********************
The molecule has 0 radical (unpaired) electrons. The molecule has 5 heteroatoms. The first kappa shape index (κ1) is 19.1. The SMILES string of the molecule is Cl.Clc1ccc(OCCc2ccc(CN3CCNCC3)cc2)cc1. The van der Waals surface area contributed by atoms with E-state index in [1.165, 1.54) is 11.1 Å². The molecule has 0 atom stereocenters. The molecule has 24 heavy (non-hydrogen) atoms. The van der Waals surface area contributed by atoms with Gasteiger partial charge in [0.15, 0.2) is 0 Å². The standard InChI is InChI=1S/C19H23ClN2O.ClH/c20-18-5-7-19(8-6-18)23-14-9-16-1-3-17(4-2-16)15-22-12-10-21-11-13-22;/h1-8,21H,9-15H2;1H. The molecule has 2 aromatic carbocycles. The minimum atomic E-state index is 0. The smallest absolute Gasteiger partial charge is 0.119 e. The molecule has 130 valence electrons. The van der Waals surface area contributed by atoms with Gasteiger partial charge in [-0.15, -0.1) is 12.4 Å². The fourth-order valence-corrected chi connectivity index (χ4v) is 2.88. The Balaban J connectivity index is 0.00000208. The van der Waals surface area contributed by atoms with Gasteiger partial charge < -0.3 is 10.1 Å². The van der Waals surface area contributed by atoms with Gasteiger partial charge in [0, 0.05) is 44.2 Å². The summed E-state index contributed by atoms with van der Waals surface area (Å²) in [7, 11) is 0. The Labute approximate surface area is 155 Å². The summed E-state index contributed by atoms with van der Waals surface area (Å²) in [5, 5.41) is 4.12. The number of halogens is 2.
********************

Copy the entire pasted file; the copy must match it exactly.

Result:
The molecule has 0 radical (unpaired) electrons. The molecule has 5 heteroatoms. The first kappa shape index (κ1) is 19.1. The SMILES string of the molecule is Cl.Clc1ccc(OCCc2ccc(CN3CCNCC3)cc2)cc1. The van der Waals surface area contributed by atoms with E-state index in [1.165, 1.54) is 11.1 Å². The molecule has 0 atom stereocenters. The molecule has 24 heavy (non-hydrogen) atoms. The van der Waals surface area contributed by atoms with Gasteiger partial charge in [0.15, 0.2) is 0 Å². The standard InChI is InChI=1S/C19H23ClN2O.ClH/c20-18-5-7-19(8-6-18)23-14-9-16-1-3-17(4-2-16)15-22-12-10-21-11-13-22;/h1-8,21H,9-15H2;1H. The molecule has 2 aromatic carbocycles. The minimum atomic E-state index is 0. The smallest absolute Gasteiger partial charge is 0.119 e. The molecule has 130 valence electrons. The van der Waals surface area contributed by atoms with Gasteiger partial charge in [-0.15, -0.1) is 12.4 Å². The fourth-order valence-corrected chi connectivity index (χ4v) is 2.88. The Balaban J connectivity index is 0.00000208. The van der Waals surface area contributed by atoms with Gasteiger partial charge < -0.3 is 10.1 Å². The van der Waals surface area contributed by atoms with Gasteiger partial charge in [0, 0.05) is 44.2 Å². The summed E-state index contributed by atoms with van der Waals surface area (Å²) in [7, 11) is 0. The Labute approximate surface area is 155 Å². The summed E-state index contributed by atoms with van der Waals surface area (Å²) in [5, 5.41) is 4.12. The number of halogens is 2.